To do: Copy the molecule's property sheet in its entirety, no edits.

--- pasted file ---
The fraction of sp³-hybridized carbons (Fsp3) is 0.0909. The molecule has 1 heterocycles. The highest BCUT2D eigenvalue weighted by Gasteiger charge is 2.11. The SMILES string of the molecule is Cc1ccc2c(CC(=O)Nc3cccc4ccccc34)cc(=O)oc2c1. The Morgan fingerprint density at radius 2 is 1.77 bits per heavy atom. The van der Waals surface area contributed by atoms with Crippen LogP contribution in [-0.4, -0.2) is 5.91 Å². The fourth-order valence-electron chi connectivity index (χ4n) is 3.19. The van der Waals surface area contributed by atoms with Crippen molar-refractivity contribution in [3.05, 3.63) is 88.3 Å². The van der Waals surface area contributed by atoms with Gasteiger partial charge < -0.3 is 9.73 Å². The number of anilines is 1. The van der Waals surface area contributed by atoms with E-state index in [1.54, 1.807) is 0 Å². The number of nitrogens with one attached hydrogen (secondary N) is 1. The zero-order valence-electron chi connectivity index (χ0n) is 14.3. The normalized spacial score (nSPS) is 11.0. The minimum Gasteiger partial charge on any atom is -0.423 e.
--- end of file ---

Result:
The fraction of sp³-hybridized carbons (Fsp3) is 0.0909. The molecule has 1 heterocycles. The highest BCUT2D eigenvalue weighted by Gasteiger charge is 2.11. The SMILES string of the molecule is Cc1ccc2c(CC(=O)Nc3cccc4ccccc34)cc(=O)oc2c1. The Morgan fingerprint density at radius 2 is 1.77 bits per heavy atom. The van der Waals surface area contributed by atoms with Crippen LogP contribution in [-0.4, -0.2) is 5.91 Å². The fourth-order valence-electron chi connectivity index (χ4n) is 3.19. The van der Waals surface area contributed by atoms with Crippen molar-refractivity contribution in [3.05, 3.63) is 88.3 Å². The van der Waals surface area contributed by atoms with Gasteiger partial charge < -0.3 is 9.73 Å². The number of anilines is 1. The van der Waals surface area contributed by atoms with E-state index in [1.54, 1.807) is 0 Å². The number of nitrogens with one attached hydrogen (secondary N) is 1. The zero-order valence-electron chi connectivity index (χ0n) is 14.3. The normalized spacial score (nSPS) is 11.0. The minimum Gasteiger partial charge on any atom is -0.423 e.